For agricultural and forested land, the aims of the European Commission’s proposed voluntary EU Carbon Removal Certification Framework (CRCF) include:
- Increasing carbon removals by establishing EU criteria and methods to approve land use activities that lead to carbon sequestration, thereby generating new funding.
- Achieving the new targets set by the Land Use, Land Use Change, and Forestry (LULUCF) Regulation.
The proposal’s scope goes beyond land-based activities and includes scant details about how best to integrate the land use sector. It does not adequately address the differences between technological and land-based carbon sequestration. For example, it introduces the concept of “carbon farming” as a category of land-based climate mitigation activity, but it does not define it beyond saying it could be a “new business model” linked to public or private payments to farmers and foresters.
As currently framed, the CRCF could incentivise practices that fail to contribute to either biodiversity or climate targets by relying on well-known but flawed methodologies used in voluntary carbon markets. Many carbon offset methodologies allow activities that actually harm the environment, without reducing emissions. Forestry and agricultural practices, such as close-to-nature forestry, agroecology and organic agriculture, that meaningfully contribute to multiple environmental, climate and social objectives are not the focus of carbon market activities. Such activities require stronger environmental and social criteria than are seen in most carbon offset methodologies.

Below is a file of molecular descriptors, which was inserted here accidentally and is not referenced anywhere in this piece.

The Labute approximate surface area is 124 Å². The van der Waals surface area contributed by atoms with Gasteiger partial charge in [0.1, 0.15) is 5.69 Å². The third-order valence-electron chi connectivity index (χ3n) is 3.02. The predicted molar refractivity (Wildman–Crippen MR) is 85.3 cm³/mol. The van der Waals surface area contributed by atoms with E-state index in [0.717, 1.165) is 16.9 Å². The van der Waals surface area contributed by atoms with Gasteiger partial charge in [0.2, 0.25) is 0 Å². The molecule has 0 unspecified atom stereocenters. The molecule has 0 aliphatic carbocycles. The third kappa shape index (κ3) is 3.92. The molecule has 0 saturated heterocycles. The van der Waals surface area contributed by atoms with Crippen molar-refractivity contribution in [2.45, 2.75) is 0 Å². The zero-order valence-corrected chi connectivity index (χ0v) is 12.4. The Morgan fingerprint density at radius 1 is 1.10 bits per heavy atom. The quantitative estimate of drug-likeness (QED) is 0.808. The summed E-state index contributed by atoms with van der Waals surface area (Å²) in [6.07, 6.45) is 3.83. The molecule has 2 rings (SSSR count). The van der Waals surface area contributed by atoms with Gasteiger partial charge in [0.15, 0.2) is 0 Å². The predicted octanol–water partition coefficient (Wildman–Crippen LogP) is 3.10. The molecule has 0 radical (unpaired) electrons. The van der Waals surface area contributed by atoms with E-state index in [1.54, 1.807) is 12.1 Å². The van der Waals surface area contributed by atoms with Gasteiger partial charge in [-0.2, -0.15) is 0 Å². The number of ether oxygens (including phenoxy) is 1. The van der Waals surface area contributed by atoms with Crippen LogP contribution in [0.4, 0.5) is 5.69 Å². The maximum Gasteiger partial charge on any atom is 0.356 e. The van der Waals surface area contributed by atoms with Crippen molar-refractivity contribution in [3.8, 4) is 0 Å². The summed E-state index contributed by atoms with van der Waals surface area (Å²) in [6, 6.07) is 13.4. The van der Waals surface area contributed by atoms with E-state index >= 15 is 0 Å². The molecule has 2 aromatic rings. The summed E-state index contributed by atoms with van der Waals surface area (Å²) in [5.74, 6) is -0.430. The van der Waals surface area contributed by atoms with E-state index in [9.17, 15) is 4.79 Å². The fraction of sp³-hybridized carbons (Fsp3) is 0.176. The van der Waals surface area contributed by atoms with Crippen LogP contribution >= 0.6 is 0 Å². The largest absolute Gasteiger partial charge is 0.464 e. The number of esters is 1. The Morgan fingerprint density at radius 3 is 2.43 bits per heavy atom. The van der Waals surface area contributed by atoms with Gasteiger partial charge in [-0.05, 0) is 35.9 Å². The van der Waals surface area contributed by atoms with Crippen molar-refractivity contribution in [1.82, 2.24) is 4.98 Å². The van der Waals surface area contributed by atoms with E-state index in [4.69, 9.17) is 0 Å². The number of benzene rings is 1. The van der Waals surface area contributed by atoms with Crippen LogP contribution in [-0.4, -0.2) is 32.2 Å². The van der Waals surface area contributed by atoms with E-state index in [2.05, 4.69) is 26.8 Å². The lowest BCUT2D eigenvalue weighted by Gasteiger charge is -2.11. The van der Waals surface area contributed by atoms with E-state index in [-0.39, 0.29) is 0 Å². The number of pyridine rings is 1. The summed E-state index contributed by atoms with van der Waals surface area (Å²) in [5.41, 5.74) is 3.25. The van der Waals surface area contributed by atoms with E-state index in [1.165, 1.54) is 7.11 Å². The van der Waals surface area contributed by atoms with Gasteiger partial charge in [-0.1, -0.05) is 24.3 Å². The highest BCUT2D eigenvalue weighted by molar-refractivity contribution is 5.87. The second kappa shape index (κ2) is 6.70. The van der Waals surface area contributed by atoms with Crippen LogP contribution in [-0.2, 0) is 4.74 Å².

To be successful, the CRCF needs to have clear, robust and holistic environmental and social criteria for evaluating land-based activities so as to ensure it supports foresters and farmers to transition to and/or continue practices that remove carbon dioxide from the atmosphere, increase biodiversity, and make forests and land more resilient to the effects of the climate crisis.
This briefing advances seven recommendations for how to improve the proposed CRCF so that it does not greenwash existing harmful land use, and instead promotes activities that mitigate the climate crisis whilst helping forests and agricultural lands adapt to it. To achieve this, the CRCF must turn away from offsetting.